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INTRONAME has been the Director of the Hugh Kaul Precision Medicine Institute at the University of Alabama at Birmingham (UAB) since 2017. At UAB, NEXTNAME is the Hugh Kaul Kaul Endowed Chair of Personalized Medicine, a Professor of Internal Medicine and a Professor of Computer Science. At UAB, NEXTNAME's NIH and philanthropically funded research focuses on precision prevention, diagnosis and therapeutics across rare disease, cancer and common/chronic conditions. A principal theme in his research is the use of computer and data science to enhance clinical and academic medicine.
From 2016 to 2018, NEXTNAME was a Strategist in the Executive Office of the President in The White House. At The White House, NEXTNAME worked primarily on President Obama's Precision Medicine Initiative with both the NIH and the Departmant of Veterans Affairs. And, in 2015, NEXTNAME joined the faculty of the Department of Biomedical Informatics at the Harvard Medical School. At Harvard, NEXTNAME's research focuses on rare disease discovery and diagnosis, and on the development of personalized therapeutics for rare disease.
NEXTNAME's journey from computer science to medicine has been inspired by his son Bertrand. In 2012, Bertrand became the first patient in the world to be diagnosed with NGLY1 deficiency, and this inspired NEXTNAME to use social media to discover other patients and form a community. Through the community's efforts in science, two therapeutics for NGLY1 deficiency have been identified since its discovery, and more are under active development. NEXTNAME is co-founder and Chief Scientific Officer of NGLY1.org, a non-profit dedicated to finding treatments for NGLY1 deficiency, and he is a co-founder and Scientific Advisor to Pairnomix, a start-up which identifies potential patient-specific therapies for rare disorders -- and genetic epilepsies in particular.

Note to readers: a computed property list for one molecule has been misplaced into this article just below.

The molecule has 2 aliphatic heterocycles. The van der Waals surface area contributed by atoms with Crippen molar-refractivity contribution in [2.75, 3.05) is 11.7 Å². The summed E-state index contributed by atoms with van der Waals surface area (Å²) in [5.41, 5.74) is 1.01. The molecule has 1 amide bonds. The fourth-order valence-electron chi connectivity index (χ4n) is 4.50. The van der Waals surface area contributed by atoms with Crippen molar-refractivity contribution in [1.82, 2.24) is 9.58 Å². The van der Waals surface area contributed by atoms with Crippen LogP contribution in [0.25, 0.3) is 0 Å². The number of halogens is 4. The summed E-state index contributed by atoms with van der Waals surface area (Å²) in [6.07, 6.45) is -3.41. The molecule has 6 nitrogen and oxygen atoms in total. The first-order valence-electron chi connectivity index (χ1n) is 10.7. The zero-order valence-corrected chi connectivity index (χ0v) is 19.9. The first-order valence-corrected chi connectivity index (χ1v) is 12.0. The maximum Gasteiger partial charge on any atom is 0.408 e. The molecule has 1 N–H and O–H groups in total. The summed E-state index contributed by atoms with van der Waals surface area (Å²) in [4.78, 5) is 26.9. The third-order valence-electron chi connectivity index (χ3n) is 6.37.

Prior to medicine, NEXTNAME spent nearly a decade as a professor of computer science at the University of Utah. In computer science, NEXTNAME's research focuses primarily on cybersecurityautomated detection of security vulnerabilities; scientific computingdomain-specific languages for scientific computing; and automated reasoning about programsstatic analysis of higher-order programs. His research has also included excursions into parsing (with derivatives) and purely functional algorithms and data structures. At Utah, his research was supported by the Department of Defense (via DARPA), the Department of Energy and the National Science Foundation, including an NSF CAREER Award in 2014. In 2014, he was named one of Utah's first six Presidential Scholars.
NEXTNAME received his B.S. (2001), M.S. (2005) and Ph.D. (2007) in computer science from Georgia Tech.